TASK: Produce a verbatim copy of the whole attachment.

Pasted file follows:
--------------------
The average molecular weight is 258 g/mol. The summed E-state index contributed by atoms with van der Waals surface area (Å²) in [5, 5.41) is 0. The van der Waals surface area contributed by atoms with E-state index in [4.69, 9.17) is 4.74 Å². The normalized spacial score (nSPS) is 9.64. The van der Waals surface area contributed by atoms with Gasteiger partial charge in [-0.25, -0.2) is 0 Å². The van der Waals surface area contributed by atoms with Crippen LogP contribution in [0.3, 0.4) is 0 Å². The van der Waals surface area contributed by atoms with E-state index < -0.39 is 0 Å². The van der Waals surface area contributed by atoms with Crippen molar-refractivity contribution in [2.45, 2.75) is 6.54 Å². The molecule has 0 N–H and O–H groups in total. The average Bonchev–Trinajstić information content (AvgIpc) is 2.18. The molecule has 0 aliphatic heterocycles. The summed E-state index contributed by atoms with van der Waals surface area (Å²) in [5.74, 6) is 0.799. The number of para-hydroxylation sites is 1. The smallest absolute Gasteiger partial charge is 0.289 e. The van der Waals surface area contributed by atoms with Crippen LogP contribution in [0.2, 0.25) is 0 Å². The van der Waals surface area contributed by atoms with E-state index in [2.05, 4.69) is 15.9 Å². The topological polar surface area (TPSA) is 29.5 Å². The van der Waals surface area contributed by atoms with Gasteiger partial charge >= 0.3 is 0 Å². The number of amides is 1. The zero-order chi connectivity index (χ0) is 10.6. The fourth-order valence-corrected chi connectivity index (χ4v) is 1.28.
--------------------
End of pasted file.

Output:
The average molecular weight is 258 g/mol. The summed E-state index contributed by atoms with van der Waals surface area (Å²) in [5, 5.41) is 0. The van der Waals surface area contributed by atoms with E-state index in [4.69, 9.17) is 4.74 Å². The normalized spacial score (nSPS) is 9.64. The van der Waals surface area contributed by atoms with Gasteiger partial charge in [-0.25, -0.2) is 0 Å². The van der Waals surface area contributed by atoms with Crippen LogP contribution in [0.3, 0.4) is 0 Å². The van der Waals surface area contributed by atoms with E-state index < -0.39 is 0 Å². The van der Waals surface area contributed by atoms with Crippen molar-refractivity contribution in [2.45, 2.75) is 6.54 Å². The molecule has 0 N–H and O–H groups in total. The average Bonchev–Trinajstić information content (AvgIpc) is 2.18. The molecule has 0 aliphatic heterocycles. The summed E-state index contributed by atoms with van der Waals surface area (Å²) in [5.74, 6) is 0.799. The number of para-hydroxylation sites is 1. The smallest absolute Gasteiger partial charge is 0.289 e. The van der Waals surface area contributed by atoms with Crippen LogP contribution in [0.2, 0.25) is 0 Å². The van der Waals surface area contributed by atoms with E-state index in [2.05, 4.69) is 15.9 Å². The topological polar surface area (TPSA) is 29.5 Å². The van der Waals surface area contributed by atoms with Gasteiger partial charge >= 0.3 is 0 Å². The number of amides is 1. The zero-order chi connectivity index (χ0) is 10.6. The fourth-order valence-corrected chi connectivity index (χ4v) is 1.28.